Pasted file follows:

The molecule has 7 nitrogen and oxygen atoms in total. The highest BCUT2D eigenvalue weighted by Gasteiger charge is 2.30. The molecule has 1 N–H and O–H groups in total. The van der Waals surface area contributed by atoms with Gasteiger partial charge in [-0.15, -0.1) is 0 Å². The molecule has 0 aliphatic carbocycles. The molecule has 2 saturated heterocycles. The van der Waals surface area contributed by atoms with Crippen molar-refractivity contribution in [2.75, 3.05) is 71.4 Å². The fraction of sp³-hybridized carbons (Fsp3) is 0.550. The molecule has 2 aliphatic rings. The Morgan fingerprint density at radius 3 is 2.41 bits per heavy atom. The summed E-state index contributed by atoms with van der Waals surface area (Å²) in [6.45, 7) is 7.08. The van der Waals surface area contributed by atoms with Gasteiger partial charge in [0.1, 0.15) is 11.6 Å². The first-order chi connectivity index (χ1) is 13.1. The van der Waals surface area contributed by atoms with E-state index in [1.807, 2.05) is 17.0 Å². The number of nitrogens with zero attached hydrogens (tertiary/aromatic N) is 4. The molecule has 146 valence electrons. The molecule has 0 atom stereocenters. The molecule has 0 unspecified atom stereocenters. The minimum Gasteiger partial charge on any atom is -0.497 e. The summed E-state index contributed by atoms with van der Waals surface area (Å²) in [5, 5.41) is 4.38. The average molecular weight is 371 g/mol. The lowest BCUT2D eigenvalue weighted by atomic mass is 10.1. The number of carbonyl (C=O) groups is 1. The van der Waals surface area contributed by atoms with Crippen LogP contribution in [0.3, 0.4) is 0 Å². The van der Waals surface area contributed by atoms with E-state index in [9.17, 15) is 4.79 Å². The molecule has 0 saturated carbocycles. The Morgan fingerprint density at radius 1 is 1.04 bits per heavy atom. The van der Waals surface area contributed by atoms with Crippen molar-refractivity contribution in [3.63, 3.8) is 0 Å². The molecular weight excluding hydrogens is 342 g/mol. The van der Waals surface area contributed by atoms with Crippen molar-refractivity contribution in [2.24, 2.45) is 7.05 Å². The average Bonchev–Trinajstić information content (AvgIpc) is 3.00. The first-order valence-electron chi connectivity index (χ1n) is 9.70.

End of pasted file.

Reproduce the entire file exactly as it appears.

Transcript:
The molecule has 7 nitrogen and oxygen atoms in total. The highest BCUT2D eigenvalue weighted by Gasteiger charge is 2.30. The molecule has 1 N–H and O–H groups in total. The van der Waals surface area contributed by atoms with Gasteiger partial charge in [-0.15, -0.1) is 0 Å². The molecule has 0 aliphatic carbocycles. The molecule has 2 saturated heterocycles. The van der Waals surface area contributed by atoms with Crippen molar-refractivity contribution in [2.75, 3.05) is 71.4 Å². The fraction of sp³-hybridized carbons (Fsp3) is 0.550. The molecule has 2 aliphatic rings. The Morgan fingerprint density at radius 3 is 2.41 bits per heavy atom. The summed E-state index contributed by atoms with van der Waals surface area (Å²) in [6.45, 7) is 7.08. The van der Waals surface area contributed by atoms with Gasteiger partial charge in [0.1, 0.15) is 11.6 Å². The first-order chi connectivity index (χ1) is 13.1. The van der Waals surface area contributed by atoms with E-state index in [1.807, 2.05) is 17.0 Å². The number of nitrogens with zero attached hydrogens (tertiary/aromatic N) is 4. The molecule has 146 valence electrons. The molecule has 0 atom stereocenters. The molecule has 0 unspecified atom stereocenters. The minimum Gasteiger partial charge on any atom is -0.497 e. The summed E-state index contributed by atoms with van der Waals surface area (Å²) in [5, 5.41) is 4.38. The average molecular weight is 371 g/mol. The lowest BCUT2D eigenvalue weighted by atomic mass is 10.1. The number of carbonyl (C=O) groups is 1. The van der Waals surface area contributed by atoms with Crippen LogP contribution in [0.3, 0.4) is 0 Å². The van der Waals surface area contributed by atoms with E-state index in [9.17, 15) is 4.79 Å². The molecule has 0 saturated carbocycles. The Morgan fingerprint density at radius 1 is 1.04 bits per heavy atom. The van der Waals surface area contributed by atoms with Crippen molar-refractivity contribution in [3.63, 3.8) is 0 Å². The molecular weight excluding hydrogens is 342 g/mol. The van der Waals surface area contributed by atoms with Crippen molar-refractivity contribution in [2.24, 2.45) is 7.05 Å². The average Bonchev–Trinajstić information content (AvgIpc) is 3.00. The first-order valence-electron chi connectivity index (χ1n) is 9.70.